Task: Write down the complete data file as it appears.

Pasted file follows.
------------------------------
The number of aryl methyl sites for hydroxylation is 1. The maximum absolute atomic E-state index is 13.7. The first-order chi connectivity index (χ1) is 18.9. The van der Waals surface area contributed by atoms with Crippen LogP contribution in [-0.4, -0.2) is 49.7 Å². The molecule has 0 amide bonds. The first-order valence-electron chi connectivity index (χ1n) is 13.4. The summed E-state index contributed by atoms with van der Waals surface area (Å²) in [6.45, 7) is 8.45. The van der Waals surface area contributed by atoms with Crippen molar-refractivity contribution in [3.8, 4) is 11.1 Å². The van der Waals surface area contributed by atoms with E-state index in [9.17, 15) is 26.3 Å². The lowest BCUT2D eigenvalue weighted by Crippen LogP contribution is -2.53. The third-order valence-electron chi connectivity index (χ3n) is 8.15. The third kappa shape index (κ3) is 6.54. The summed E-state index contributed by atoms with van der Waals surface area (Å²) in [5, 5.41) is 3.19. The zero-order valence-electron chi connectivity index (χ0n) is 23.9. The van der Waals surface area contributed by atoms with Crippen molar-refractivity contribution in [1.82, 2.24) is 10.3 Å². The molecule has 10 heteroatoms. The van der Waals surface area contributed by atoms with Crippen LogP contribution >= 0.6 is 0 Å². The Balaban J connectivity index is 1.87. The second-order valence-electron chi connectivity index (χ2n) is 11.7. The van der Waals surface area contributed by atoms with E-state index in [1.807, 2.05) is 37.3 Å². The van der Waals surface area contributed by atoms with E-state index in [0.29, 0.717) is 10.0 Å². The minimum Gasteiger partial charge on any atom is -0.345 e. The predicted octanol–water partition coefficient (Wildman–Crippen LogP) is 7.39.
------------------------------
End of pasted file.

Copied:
The number of aryl methyl sites for hydroxylation is 1. The maximum absolute atomic E-state index is 13.7. The first-order chi connectivity index (χ1) is 18.9. The van der Waals surface area contributed by atoms with Crippen LogP contribution in [-0.4, -0.2) is 49.7 Å². The molecule has 0 amide bonds. The first-order valence-electron chi connectivity index (χ1n) is 13.4. The summed E-state index contributed by atoms with van der Waals surface area (Å²) in [6.45, 7) is 8.45. The van der Waals surface area contributed by atoms with Crippen molar-refractivity contribution in [3.8, 4) is 11.1 Å². The van der Waals surface area contributed by atoms with E-state index in [9.17, 15) is 26.3 Å². The lowest BCUT2D eigenvalue weighted by Crippen LogP contribution is -2.53. The third-order valence-electron chi connectivity index (χ3n) is 8.15. The third kappa shape index (κ3) is 6.54. The summed E-state index contributed by atoms with van der Waals surface area (Å²) in [5, 5.41) is 3.19. The zero-order valence-electron chi connectivity index (χ0n) is 23.9. The van der Waals surface area contributed by atoms with Crippen molar-refractivity contribution in [1.82, 2.24) is 10.3 Å². The molecule has 10 heteroatoms. The van der Waals surface area contributed by atoms with Crippen LogP contribution >= 0.6 is 0 Å². The Balaban J connectivity index is 1.87. The second-order valence-electron chi connectivity index (χ2n) is 11.7. The van der Waals surface area contributed by atoms with E-state index in [1.807, 2.05) is 37.3 Å². The van der Waals surface area contributed by atoms with E-state index in [0.29, 0.717) is 10.0 Å². The minimum Gasteiger partial charge on any atom is -0.345 e. The predicted octanol–water partition coefficient (Wildman–Crippen LogP) is 7.39.